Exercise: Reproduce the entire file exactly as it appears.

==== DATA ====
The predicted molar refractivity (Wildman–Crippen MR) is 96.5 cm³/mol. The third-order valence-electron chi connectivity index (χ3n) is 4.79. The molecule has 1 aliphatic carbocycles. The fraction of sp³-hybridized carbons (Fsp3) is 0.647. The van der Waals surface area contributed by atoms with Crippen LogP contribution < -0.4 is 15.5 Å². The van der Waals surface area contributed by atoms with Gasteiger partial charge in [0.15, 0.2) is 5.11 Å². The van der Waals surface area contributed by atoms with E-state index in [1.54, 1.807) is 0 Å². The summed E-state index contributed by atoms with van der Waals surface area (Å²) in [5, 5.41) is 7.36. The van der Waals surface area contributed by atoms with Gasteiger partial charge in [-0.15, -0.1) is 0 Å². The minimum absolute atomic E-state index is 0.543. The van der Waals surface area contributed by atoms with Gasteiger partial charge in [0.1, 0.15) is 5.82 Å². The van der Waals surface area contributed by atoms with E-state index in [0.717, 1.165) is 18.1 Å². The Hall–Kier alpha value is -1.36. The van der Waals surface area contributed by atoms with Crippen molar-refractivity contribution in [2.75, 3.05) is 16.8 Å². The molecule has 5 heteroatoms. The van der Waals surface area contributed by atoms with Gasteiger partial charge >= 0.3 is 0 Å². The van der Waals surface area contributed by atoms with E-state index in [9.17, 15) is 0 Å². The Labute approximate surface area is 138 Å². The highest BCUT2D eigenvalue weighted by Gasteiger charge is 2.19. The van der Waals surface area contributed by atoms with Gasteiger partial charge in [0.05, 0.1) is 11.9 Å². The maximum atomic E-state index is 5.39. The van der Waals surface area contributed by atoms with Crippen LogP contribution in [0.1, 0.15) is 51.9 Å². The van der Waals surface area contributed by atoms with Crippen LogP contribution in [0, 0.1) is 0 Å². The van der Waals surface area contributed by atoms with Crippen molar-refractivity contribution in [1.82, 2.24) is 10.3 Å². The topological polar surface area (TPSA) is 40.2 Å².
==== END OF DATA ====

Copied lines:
The predicted molar refractivity (Wildman–Crippen MR) is 96.5 cm³/mol. The third-order valence-electron chi connectivity index (χ3n) is 4.79. The molecule has 1 aliphatic carbocycles. The fraction of sp³-hybridized carbons (Fsp3) is 0.647. The van der Waals surface area contributed by atoms with Crippen LogP contribution < -0.4 is 15.5 Å². The van der Waals surface area contributed by atoms with Gasteiger partial charge in [0.15, 0.2) is 5.11 Å². The van der Waals surface area contributed by atoms with E-state index in [1.54, 1.807) is 0 Å². The summed E-state index contributed by atoms with van der Waals surface area (Å²) in [5, 5.41) is 7.36. The van der Waals surface area contributed by atoms with Gasteiger partial charge in [-0.15, -0.1) is 0 Å². The minimum absolute atomic E-state index is 0.543. The van der Waals surface area contributed by atoms with Gasteiger partial charge in [0.1, 0.15) is 5.82 Å². The van der Waals surface area contributed by atoms with E-state index in [0.717, 1.165) is 18.1 Å². The Hall–Kier alpha value is -1.36. The van der Waals surface area contributed by atoms with Crippen molar-refractivity contribution in [2.75, 3.05) is 16.8 Å². The molecule has 5 heteroatoms. The van der Waals surface area contributed by atoms with Gasteiger partial charge >= 0.3 is 0 Å². The van der Waals surface area contributed by atoms with E-state index in [9.17, 15) is 0 Å². The Labute approximate surface area is 138 Å². The highest BCUT2D eigenvalue weighted by Gasteiger charge is 2.19. The van der Waals surface area contributed by atoms with Gasteiger partial charge in [0.05, 0.1) is 11.9 Å². The maximum atomic E-state index is 5.39. The van der Waals surface area contributed by atoms with Crippen LogP contribution in [0.1, 0.15) is 51.9 Å². The van der Waals surface area contributed by atoms with Crippen LogP contribution in [0, 0.1) is 0 Å². The van der Waals surface area contributed by atoms with Crippen molar-refractivity contribution in [1.82, 2.24) is 10.3 Å². The topological polar surface area (TPSA) is 40.2 Å².